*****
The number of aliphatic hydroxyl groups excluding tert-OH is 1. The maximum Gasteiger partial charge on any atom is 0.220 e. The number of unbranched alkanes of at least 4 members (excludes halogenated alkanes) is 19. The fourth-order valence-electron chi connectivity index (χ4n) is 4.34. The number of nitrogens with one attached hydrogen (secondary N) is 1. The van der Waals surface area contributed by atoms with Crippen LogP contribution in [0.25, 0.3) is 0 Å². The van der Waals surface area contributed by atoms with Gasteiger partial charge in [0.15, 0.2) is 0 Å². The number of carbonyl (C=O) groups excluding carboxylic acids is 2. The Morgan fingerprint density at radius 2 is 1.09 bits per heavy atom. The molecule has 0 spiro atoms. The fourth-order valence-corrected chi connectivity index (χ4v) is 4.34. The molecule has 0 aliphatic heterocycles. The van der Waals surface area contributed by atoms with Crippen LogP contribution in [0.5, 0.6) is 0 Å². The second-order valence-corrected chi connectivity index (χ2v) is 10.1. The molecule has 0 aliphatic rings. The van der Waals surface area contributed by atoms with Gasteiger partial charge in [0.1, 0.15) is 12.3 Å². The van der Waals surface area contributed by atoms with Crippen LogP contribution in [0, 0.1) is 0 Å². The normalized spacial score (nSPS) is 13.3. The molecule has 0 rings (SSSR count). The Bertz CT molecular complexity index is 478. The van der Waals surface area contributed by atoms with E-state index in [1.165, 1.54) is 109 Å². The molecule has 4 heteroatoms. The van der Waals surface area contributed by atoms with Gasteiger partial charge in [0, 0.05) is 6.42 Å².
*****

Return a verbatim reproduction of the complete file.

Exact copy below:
The number of aliphatic hydroxyl groups excluding tert-OH is 1. The maximum Gasteiger partial charge on any atom is 0.220 e. The number of unbranched alkanes of at least 4 members (excludes halogenated alkanes) is 19. The fourth-order valence-electron chi connectivity index (χ4n) is 4.34. The number of nitrogens with one attached hydrogen (secondary N) is 1. The van der Waals surface area contributed by atoms with Crippen LogP contribution in [0.25, 0.3) is 0 Å². The van der Waals surface area contributed by atoms with Gasteiger partial charge in [0.15, 0.2) is 0 Å². The number of carbonyl (C=O) groups excluding carboxylic acids is 2. The Morgan fingerprint density at radius 2 is 1.09 bits per heavy atom. The molecule has 0 spiro atoms. The fourth-order valence-corrected chi connectivity index (χ4v) is 4.34. The molecule has 0 aliphatic heterocycles. The van der Waals surface area contributed by atoms with Crippen LogP contribution in [0.5, 0.6) is 0 Å². The second-order valence-corrected chi connectivity index (χ2v) is 10.1. The molecule has 0 aliphatic rings. The van der Waals surface area contributed by atoms with Gasteiger partial charge in [0.1, 0.15) is 12.3 Å². The van der Waals surface area contributed by atoms with Crippen LogP contribution in [0, 0.1) is 0 Å². The normalized spacial score (nSPS) is 13.3. The molecule has 0 rings (SSSR count). The Bertz CT molecular complexity index is 478. The van der Waals surface area contributed by atoms with E-state index in [1.165, 1.54) is 109 Å². The molecule has 4 heteroatoms. The van der Waals surface area contributed by atoms with Gasteiger partial charge in [0, 0.05) is 6.42 Å².